I’m going to let you in on a little secret: I wear makeup.
I know, I know. I’ll give you a moment to pick your jaw up off the floor.
Got it? *deep breath* OK, well get ready for another clanger: I love wearing makeup.
Sorry, that was probably a little cruel of me to drop two massive bombs like that on you in such a short space of time, but it had to be said.
I know what you’re probably thinking right now: Well, colour me fucking shocked. But it’s true. All of it.
Look, of course I know I don’t NEED to wear makeup. I also don’t need to colour my hair or have a Gucci bag, and yet I do. And do you know why? Because it makes me feel good.
Now, before you start off on that ‘inner beauty’ lecture, check yourself. I get that beauty should come from within but life is not black and white. I reckon you can have both things – and if wearing a slick of red lipstick makes me happy then I’m going to do it.
On a side note, I sometimes wonder if the au natural warriors are aware of the hypocrisy of the rhetoric they spew when talking about makeup: ‘”Who cares what you look like?” “People should judge you on your INSIDE!”
Yes, I agree. But if you really thought that what would it matter what I wear on my face? Shouldn’t you still judge me the same? Confusing.
Another favourite snarky remark came from a woman I worked with who made a big hoo-ha about needing concealer.
“Here,” I said. “I have foundation as well if you need it.”
She laughed. “Umm, nooo thanks. I’m happy with the way my face looks”.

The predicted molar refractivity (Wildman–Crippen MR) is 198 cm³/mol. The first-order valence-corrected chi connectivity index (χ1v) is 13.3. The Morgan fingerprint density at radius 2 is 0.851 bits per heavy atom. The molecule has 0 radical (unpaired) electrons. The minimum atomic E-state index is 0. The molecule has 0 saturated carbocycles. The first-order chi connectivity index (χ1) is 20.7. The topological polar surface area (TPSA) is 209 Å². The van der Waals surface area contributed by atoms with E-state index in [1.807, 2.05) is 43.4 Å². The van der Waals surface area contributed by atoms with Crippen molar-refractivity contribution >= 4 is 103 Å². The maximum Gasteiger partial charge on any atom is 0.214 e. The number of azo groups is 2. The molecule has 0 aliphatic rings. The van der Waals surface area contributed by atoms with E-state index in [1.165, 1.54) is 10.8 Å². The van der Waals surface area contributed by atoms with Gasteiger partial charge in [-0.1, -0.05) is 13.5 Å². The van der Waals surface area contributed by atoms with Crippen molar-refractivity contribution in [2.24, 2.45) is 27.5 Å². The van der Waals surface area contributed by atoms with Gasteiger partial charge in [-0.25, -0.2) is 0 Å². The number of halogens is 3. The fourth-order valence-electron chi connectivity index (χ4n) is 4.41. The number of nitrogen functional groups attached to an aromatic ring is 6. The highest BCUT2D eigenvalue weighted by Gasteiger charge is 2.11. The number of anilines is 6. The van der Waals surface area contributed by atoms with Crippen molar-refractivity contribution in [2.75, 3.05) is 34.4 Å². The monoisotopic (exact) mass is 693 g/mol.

Yeah. OK. Amazing. Am I supposed to be offended? Am I just being too sensitive? We’ll never know and most importantly, who gives a shit.
Now, as G grows, I am starting to see her personality blossom and have been given rare glimpses into the lady she is slowly turning into. And it’s good. It’s beautiful.
One thing I’ve noticed is that she’s a girly-girl. She likes frills, she likes pink, she likes it when I massage her feet and pretend to put perfume on her. She also loves to sit with me while I put my makeup on and pretends to put it on herself.
That said, I have no intention of allowing her to actually wear any *real* makeup until she hits her teens, and even then it will be sparse – gloss, tinted moisturiser, etc.
What I wonder is how I will navigate the situation. How do I tell her not to do something that I already do? Then again, I guess it’s the same as drinking wine or coffee… is it?
Perhaps making a thing of the situation will only exemplify it. Perhaps all I need to say is ‘Makeup is for adults – like wine and coffee. I don’t care if your friend is wearing it, you can’t. Not yet.’
Maybe it will be just that easy.